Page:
GC provides flying trapeze classes to the general public and you can sign up for just a taster lesson or even a full course if you really want to learn the basic moves and get the chance to progress further. The class begins on the ground where you can practice the simple trick on a low bar, before it’s time to climb the ladder and get ready to fly! As a total beginner I hoped my yoga practice would help me out but all thoughts go out of your head when you’re actually swinging through the air attached to a few ropes. Despite my lack of ability (I blame my family - none of us are sporty) if you are able to grasp the basic moves you can move on to letting one of the instructors catch you, which the majority of my class were able to do. It all provides for a great atmosphere to see people progress so quickly in a 2 hour class (maximum 10 people) and able to leave performing these fantastic stunts.
Despite my lack of skills, Gorilla Circus offers a great time, allowing you to try something most people have always wanted to try when they were first taken to the circus as a little kid and never thought they would get the chance to do. And to really get that ‘I’m a bird’ feeling, the circus operates outside in locations such as Regents Park but they use venues all over London such as Greenwich and Camden from May until September. Prices are £22.50 for a taster and £24 for a 2 class.
Visit gorillacircus.com for more information and to book a class. (Words: Lucy Palmer, Extra editing: Matilda Egere-Cooper)
In a year that even Hollywood bowed before the exquisite artistry of French Cinema –with The Artist receiving five Oscars and legendary filmmakers Martin Scorsese and Woody Allen delivering their own cinematic love letters to Paris - the Rendez-vous with French Cinema should not be missed by any self-respecting film lover. From March 21st to 24th, this charmingly titled fest will showcase eight eagerly awaited French films in four of the most loved film venues in London: Ciné Lumière, Curzon Soho, Curzon Mayfair and The Clapham Picture House.
Keeping in line with the currently popular theme of nostalgia, the opening film of the festival follows the romantic adventures of a mother and a daughter from Paris in the sixties to London’s modern days. Directed by Christophe Honoré with an all-star international cast that includes French idol Catherine Deneuve , Parks and Recreation alumni Paul Schneider and Czech director Milos Forman, Beloved sways through romance and drama with the characters intermittently bursting into songs.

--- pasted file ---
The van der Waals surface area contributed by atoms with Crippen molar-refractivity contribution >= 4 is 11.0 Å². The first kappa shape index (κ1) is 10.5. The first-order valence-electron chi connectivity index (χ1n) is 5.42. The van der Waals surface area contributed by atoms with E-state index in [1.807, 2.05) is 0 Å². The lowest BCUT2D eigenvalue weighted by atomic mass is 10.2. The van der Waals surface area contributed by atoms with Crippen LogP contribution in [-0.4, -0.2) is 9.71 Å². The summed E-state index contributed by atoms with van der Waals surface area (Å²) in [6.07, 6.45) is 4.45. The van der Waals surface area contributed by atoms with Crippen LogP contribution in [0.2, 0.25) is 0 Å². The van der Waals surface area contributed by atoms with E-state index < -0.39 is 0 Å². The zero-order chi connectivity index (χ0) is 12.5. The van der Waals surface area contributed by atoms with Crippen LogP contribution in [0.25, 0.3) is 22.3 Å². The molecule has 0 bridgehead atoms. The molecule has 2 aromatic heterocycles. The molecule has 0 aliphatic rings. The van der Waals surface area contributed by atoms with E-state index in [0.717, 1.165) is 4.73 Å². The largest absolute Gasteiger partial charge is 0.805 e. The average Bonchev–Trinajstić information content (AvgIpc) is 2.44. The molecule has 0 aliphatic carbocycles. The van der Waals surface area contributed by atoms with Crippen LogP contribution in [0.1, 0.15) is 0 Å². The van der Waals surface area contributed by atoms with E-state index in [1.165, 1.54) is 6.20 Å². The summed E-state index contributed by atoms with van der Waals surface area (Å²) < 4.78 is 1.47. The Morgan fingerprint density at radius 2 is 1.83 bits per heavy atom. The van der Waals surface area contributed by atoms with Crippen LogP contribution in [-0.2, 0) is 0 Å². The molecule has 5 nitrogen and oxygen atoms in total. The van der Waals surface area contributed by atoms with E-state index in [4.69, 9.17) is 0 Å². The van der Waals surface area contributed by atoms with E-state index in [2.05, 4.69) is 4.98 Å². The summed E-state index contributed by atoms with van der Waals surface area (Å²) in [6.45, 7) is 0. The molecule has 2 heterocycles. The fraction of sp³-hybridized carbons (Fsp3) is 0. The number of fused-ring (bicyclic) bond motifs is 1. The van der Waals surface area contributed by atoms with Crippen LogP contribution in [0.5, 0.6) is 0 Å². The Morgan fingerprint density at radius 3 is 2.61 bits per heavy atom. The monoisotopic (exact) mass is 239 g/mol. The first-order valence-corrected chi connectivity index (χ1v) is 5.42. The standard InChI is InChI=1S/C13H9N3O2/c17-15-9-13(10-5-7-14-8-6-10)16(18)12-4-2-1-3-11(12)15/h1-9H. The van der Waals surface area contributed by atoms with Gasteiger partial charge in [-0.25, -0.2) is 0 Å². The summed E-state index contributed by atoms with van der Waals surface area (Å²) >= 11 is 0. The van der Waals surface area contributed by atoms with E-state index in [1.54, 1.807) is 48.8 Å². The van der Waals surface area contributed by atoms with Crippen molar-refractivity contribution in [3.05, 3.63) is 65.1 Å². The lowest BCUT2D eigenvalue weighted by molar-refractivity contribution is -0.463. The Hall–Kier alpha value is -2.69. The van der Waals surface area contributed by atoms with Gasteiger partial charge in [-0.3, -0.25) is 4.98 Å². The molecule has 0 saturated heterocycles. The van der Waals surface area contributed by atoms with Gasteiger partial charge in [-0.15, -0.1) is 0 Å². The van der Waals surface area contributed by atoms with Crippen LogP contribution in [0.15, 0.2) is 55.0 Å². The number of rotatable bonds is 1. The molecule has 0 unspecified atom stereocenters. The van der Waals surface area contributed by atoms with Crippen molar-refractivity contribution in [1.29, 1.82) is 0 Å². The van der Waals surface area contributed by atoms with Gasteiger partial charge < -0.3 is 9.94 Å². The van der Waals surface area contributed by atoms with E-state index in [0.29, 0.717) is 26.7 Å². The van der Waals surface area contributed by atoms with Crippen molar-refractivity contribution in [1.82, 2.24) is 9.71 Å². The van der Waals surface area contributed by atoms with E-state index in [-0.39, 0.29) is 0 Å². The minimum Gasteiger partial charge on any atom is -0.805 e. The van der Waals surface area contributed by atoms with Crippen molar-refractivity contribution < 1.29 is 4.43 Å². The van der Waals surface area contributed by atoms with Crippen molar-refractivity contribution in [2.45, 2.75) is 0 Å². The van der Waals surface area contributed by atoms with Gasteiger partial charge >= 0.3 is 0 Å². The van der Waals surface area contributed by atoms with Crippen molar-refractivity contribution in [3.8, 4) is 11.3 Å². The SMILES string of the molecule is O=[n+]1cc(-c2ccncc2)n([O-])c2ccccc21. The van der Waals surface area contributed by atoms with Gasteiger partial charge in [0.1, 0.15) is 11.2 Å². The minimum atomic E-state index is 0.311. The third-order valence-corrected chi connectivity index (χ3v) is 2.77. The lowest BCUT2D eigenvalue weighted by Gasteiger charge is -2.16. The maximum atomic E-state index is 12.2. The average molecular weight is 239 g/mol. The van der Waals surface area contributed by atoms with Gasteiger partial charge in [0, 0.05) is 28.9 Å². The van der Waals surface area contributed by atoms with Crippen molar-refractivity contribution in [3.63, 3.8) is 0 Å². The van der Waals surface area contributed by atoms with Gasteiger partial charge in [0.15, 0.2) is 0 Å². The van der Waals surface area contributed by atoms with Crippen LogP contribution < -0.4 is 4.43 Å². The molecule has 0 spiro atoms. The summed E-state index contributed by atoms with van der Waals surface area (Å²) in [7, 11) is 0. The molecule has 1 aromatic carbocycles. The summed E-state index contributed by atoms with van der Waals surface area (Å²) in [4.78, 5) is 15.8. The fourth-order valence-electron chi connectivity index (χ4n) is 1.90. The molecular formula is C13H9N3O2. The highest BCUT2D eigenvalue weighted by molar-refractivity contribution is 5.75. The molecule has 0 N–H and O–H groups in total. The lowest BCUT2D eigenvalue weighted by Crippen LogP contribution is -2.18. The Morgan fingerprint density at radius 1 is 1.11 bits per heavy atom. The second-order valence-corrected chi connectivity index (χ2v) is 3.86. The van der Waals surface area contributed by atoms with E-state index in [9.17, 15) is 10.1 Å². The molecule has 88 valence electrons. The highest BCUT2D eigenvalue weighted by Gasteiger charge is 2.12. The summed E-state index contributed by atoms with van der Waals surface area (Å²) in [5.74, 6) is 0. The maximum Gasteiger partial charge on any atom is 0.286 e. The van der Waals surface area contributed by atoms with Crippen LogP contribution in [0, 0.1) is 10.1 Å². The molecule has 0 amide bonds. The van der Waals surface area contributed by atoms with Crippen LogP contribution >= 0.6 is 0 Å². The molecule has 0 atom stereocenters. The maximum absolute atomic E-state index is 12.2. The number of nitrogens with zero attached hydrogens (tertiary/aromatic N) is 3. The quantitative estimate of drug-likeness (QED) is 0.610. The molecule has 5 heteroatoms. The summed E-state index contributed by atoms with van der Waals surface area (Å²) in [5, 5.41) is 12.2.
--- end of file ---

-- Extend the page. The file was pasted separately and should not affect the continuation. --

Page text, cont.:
Two other highlights of the festival also revolve around the idea of l’amour fou. Goodbye First Love, which has already been screened in some of the biggest film festivals in the world, tells a heartfelt tale of teenage love, while Delicacy is a romantic dramedy about a workaholic widow who is courted by a Swedish co-worker, starring the always lovable Audrey Tautou.
Moving away from romantic films, there is Olivier Marchal’s (creator of the hit TV cop drama Braquo) intense gangster film with the apt title A Gang Story. Finally, parents and children alike will definitely be enchanted by Tales of the Night, the latest film from celebrated French animator Michel Ocelot (Kirikou and the Sorceress).
Add to this eclectic mixture of films, some exciting Q&A sessions with A-list talents such as Deneuve and A Prophet’s wonderful star Tahar Rahim, as well as a number of intriguing after screening events like a Norman nautical party, and you have five genuinely “jours de fête” as our Gallic friends would say. (Words: Apostolos Kostoulas)
For more info about screenings, visit the links below:
A bit like the Royal Variety Show, but without your Royal Majesty sitting in a crown and a gown, DONG is the night where comedians, dancers, DJs and hip-hop karaoke merge to create a delicious mash-up of all things fun and glorious. It only happens every two months and it doesn’t look like it’s one to be missed…
Rich Mix will be hosting the event featuring comedian Fergus Craig, from the BBC sketch show Sorry, I’ve Got No Head and Rahzel-inspired Beardyman, a double UK Beatbox champion and vocalist extraordinaire who has previously collaborated with Foreign Beggars and Fatboy Slim.
The absence of the Queen at this show will be eased with Mr. B Gentleman Rhymer, a “chap-hop” rapper who waxes lyrical about cricket, banjo-playing, pipe-smoking and all things genteel, with a mission to introduce the Queen’s English into hip-hop. Whether he will accomplish his mission and impress the deep, dark depths of east London will be intriguing to see and hear.
Doc Brown will also be showcasing some of his down-to-Earth rap comedy, “I got a flash car… a Vauxhall Astra”. Videos found on YouTube of his acts show that his smooth delivery and surprising punch lines will almost guarantee some belly laughs and wry smiles. Who knew hip-hop could be so funny?
Elsewhere on the bill, comedian Cariad Lloyd, usually performing with her various alter egos, will be delivering a set and rap star wannabes will finish off the night in classic DONG style with a hip-hop karaoke session. Great night, guaranteed we thinks. (Words: Lamiat Sabin)
Once Upon A Time In Anatolia, the latest film from Turkish director Nuri Bilge Ceylan, and joint winner of the Grand Prix at Cannes last year, will be an exercise in patience for the average cinema-goer. At 157 minutes long, ‘slow burner’ only partially conveys the way the film lingers in the moment - think Lost in Translation minus the action, and you’re halfway there - but this contemplative drama veers away from pretentious self-indulgence; stick with it, and you’ll be handsomely rewarded for your patience.
Mood most certainly takes supremacy over plot here. A killer captured by the police, is leading a search party of officials including the chief of police, prosecutor and the local doctor, through the bleak hills of Anatolia, looking for the place where the body is buried. Ostensibly it turns into a night-long goose chase, beset by false leads, a reluctant murderer and weary officials.